It has been in a crisis ever since Paul Otellini said last year that he would retire as CEO at Intel's next annual meeting, which is scheduled for May 16. Usually the Intel CEO retires at the company's retirement age, 65. Otellini is 61.
Two things have to happen before the Intel crisis ends. A new CEO must be appointed, and that CEO must then set a strategic direction for the company.
The big news in Intel's quarterly earnings announcement Tuesday was that there was no news. The captain of the ship is one month from his retirement date, and there is no apparent successor in sight.Until such a successor is appointed, Intel is drifting. It's on autopilot. To those outside it seems to be moving forward. But it can't really adjust to changes going on around it.
And there are serious changes going on around it. It's not just that the PC market is imploding, that a client defined by a TV, typewriter and tape recorder is being replaced by one defined by just a TV with no moving parts. There's also the cloud, which is replacing high-end servers with commodity servers, low-cost computing engines that will, as software develops, deliver networking from companies such as Nicira and storage through programs like Ceph. In a virtual world, the relative power of an individual chip, storage unit or bit of networking gear no longer matters. This is the cloud world we're heading toward, and Intel has not told us how it will get there, because there is no one on the bridge of the ship who can see that far into the market fog.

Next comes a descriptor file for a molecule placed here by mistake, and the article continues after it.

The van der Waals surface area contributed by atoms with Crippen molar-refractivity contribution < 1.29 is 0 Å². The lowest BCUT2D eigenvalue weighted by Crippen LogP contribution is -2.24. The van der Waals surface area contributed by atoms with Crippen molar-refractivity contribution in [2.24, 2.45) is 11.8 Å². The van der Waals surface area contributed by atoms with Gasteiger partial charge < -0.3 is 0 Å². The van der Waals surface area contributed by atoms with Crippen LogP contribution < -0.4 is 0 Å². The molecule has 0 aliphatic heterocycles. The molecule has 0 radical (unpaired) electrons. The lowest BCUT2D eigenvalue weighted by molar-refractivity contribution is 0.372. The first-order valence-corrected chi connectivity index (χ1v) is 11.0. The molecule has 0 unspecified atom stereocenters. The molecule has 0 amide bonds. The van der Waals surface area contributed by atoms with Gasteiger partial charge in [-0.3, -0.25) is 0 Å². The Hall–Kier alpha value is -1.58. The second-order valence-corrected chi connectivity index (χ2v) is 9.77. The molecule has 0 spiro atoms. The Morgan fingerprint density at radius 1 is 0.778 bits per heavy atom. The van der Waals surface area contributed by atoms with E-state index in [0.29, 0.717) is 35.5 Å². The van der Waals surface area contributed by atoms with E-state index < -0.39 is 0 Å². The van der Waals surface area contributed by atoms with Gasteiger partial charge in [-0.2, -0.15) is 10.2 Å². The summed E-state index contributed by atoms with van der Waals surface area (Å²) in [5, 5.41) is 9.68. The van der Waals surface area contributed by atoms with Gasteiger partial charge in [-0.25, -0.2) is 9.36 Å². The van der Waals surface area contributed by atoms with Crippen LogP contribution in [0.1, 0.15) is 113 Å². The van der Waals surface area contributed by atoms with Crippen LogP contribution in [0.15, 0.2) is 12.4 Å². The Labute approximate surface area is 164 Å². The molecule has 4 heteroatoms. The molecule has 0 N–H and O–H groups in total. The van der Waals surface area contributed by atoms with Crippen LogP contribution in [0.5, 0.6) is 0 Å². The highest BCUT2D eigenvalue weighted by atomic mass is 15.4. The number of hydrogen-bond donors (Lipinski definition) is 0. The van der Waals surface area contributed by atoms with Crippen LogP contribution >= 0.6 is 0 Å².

Thus Intel's latest quarterly numbers wound up being an exercise in spin. Revenue was down 2.5%, the PC business was down 6%, but the outlook was said to be bright because new chips will soon be delivered that are faster than those they replace. If this were 1993, 2003 or even 2008 that might be good enough. In 2013 it's not good enough.